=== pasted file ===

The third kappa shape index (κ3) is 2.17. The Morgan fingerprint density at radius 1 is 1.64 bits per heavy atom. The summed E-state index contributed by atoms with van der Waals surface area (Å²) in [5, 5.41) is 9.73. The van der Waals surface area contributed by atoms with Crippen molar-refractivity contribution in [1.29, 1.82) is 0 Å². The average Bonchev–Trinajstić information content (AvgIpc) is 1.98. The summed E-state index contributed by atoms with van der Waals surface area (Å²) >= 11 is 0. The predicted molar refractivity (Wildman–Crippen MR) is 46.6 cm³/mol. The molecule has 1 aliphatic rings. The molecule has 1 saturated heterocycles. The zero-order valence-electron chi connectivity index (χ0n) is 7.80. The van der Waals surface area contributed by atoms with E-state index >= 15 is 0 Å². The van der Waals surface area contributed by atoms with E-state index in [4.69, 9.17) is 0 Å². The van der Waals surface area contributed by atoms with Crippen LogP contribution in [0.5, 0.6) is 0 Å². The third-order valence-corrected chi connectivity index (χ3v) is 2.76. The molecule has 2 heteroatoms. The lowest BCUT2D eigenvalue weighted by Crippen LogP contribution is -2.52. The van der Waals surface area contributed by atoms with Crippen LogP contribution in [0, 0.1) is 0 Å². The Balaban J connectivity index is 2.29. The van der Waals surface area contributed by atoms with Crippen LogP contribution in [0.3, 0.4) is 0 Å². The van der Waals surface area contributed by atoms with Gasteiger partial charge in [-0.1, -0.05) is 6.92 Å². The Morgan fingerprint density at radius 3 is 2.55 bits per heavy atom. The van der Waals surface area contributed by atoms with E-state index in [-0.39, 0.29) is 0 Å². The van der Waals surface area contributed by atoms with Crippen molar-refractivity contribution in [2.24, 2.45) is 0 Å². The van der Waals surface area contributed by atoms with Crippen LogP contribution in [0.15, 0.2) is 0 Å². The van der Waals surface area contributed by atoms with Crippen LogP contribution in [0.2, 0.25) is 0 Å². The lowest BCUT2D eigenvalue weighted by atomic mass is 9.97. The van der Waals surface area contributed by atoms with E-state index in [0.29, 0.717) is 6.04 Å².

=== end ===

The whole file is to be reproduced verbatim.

The third kappa shape index (κ3) is 2.17. The Morgan fingerprint density at radius 1 is 1.64 bits per heavy atom. The summed E-state index contributed by atoms with van der Waals surface area (Å²) in [5, 5.41) is 9.73. The van der Waals surface area contributed by atoms with Crippen molar-refractivity contribution in [1.29, 1.82) is 0 Å². The average Bonchev–Trinajstić information content (AvgIpc) is 1.98. The summed E-state index contributed by atoms with van der Waals surface area (Å²) >= 11 is 0. The predicted molar refractivity (Wildman–Crippen MR) is 46.6 cm³/mol. The molecule has 1 aliphatic rings. The molecule has 1 saturated heterocycles. The zero-order valence-electron chi connectivity index (χ0n) is 7.80. The van der Waals surface area contributed by atoms with E-state index >= 15 is 0 Å². The van der Waals surface area contributed by atoms with E-state index in [4.69, 9.17) is 0 Å². The van der Waals surface area contributed by atoms with Crippen LogP contribution in [0.5, 0.6) is 0 Å². The third-order valence-corrected chi connectivity index (χ3v) is 2.76. The molecule has 2 heteroatoms. The lowest BCUT2D eigenvalue weighted by Crippen LogP contribution is -2.52. The van der Waals surface area contributed by atoms with Crippen LogP contribution in [0, 0.1) is 0 Å². The Balaban J connectivity index is 2.29. The van der Waals surface area contributed by atoms with Crippen LogP contribution in [0.3, 0.4) is 0 Å². The van der Waals surface area contributed by atoms with Gasteiger partial charge in [-0.1, -0.05) is 6.92 Å². The Morgan fingerprint density at radius 3 is 2.55 bits per heavy atom. The van der Waals surface area contributed by atoms with E-state index in [-0.39, 0.29) is 0 Å². The van der Waals surface area contributed by atoms with Crippen molar-refractivity contribution in [2.24, 2.45) is 0 Å². The van der Waals surface area contributed by atoms with Crippen LogP contribution in [0.15, 0.2) is 0 Å². The van der Waals surface area contributed by atoms with Crippen LogP contribution in [0.2, 0.25) is 0 Å². The lowest BCUT2D eigenvalue weighted by atomic mass is 9.97. The van der Waals surface area contributed by atoms with E-state index in [0.29, 0.717) is 6.04 Å².